Female sperm storage and use in the fly, Drosophila melanogaster
My research focuses on the general question: What do females do with all of the sperm they receive during mating? This question stems from the observation that in most animals with internal fertilization, many more sperm are transferred during mating than are ultimately used to fertilize the female's eggs. In many of these animals, the female reproductive tract is a complex and dynamic landscape through which sperm traverse. This landscape contains specific regions and/or structures which are specialized for retaining sperm after insemination, a phenomenon called female sperm storage. Sperm entering the female reproductive tract (and the sperm storage organs in particular) have several potential fates including: fertilization, death/digestion, and/or expulsion from the female. Although female sperm storage is a common phenomenon in the animal world and an understanding of its role and male and female fitness is emerging, a detailed understanding of the molecular and physiological mechanisms of female sperm storage remain poorly understood.
Ultimately, I am interested in how females manage sperm in order to better understand the fitness consequences of female sperm storage. This research is classified as basic research since it addresses questions about fundamental biological processes. Information gained from this research can contribute to our understanding of animal development, reproductive behavior, physiology, and insect management strategies (both control and conservation).
The model organism Drosophila melanogaster:
While female sperm storage has been documented in animals from mammals to reptiles to worms and snails, insects present a particularly tractable study system. I use the well-established animal model Drosophila melanogaster (a.k.a. the fruit fly) to study mechanisms of female sperm storage. There are several reasons why D. melanogaster is appropriate to use for these types of studies.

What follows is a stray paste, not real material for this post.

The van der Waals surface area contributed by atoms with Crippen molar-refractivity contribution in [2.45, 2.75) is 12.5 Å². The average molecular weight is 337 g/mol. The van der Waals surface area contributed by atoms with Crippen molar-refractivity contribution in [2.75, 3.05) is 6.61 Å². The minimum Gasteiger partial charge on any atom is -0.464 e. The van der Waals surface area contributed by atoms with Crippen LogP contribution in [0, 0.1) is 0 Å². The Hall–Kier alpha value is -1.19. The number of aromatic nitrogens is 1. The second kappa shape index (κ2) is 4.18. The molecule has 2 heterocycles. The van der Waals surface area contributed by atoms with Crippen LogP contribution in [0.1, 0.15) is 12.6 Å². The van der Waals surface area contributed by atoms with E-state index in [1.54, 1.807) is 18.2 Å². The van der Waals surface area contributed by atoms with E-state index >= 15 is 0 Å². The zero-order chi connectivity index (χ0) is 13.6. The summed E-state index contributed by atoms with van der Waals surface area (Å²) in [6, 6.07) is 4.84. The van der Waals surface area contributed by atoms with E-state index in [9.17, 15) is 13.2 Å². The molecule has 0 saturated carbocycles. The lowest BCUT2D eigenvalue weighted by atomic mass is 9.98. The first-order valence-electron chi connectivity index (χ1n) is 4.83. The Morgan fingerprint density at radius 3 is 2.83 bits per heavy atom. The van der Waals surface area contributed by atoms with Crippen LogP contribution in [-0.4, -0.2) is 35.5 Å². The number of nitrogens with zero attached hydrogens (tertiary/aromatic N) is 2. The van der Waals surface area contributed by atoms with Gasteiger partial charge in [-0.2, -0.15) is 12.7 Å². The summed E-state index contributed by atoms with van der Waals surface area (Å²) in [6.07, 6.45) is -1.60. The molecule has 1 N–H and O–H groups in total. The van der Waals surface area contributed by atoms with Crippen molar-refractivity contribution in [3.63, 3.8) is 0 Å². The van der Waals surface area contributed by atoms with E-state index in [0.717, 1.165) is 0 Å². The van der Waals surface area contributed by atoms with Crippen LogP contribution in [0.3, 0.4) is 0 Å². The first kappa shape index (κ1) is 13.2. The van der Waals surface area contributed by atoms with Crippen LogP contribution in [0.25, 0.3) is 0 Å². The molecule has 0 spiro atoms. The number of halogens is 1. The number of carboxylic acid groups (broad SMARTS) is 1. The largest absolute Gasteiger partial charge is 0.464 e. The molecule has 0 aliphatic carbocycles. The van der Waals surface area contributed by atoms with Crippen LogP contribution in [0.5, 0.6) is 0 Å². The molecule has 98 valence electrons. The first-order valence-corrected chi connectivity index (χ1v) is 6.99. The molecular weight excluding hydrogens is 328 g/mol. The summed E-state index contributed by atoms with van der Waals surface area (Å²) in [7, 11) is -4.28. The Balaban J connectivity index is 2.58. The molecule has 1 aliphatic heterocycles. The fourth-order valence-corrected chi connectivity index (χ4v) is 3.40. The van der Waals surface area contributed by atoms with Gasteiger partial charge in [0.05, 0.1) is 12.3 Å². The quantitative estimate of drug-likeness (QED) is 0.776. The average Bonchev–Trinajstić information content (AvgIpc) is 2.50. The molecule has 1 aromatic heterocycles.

1. Fruit flies are easy to maintain within a laboratory. They are small, develop rapidly, and have relatively simple dietary requirements.
|Figure 1: This wild-type (i.e. normal) culture of D. melanogaster, called Oregon R, contains eggs, larvae (maggots), pupae and adult flies. The vial is three inches high and ~1 inch wide.|
2. There are literally thousands of different genetic stocks (many carry specific mutations) available that serve as 'tools' to examine physiological processes. Furthermore, D. melanogaster's genome has been sequenced facilitating the identification of genes involved in physiological processes such as female sperm storage.
|Figure 2: This fly possesses several phenotypic mutations including curly wings, white eyes, and stubby thoracic bristles. These types of flies are useful for mapping (locating) other mutations to specific chromosome regions. The scale on the bottom of the image indicates millimeters.|
3. The behavior and ecology of these flies have been examined permitting the physiological basis of these phenomena to be examined.
|Figure 3: Oogenesis, fertilization and egg deposition are active areas of research. The female fly shown here is extruding an egg from her ovipositor.|
Therefore, this animal serves as a tractable system to understand the genetic basis of physiological mechanisms while still allowing one to relate that understanding to the whole animal.
My research students and I utilize genetic and physiological approaches to identify and describe female influence(s) on sperm storage and use in Drosophila melanogaster. Research objectives include:
Students working in my laboratory acquire valuable skills in experimental design and data analysis, insect husbandry, microscopy and genetics.
Other links of interest: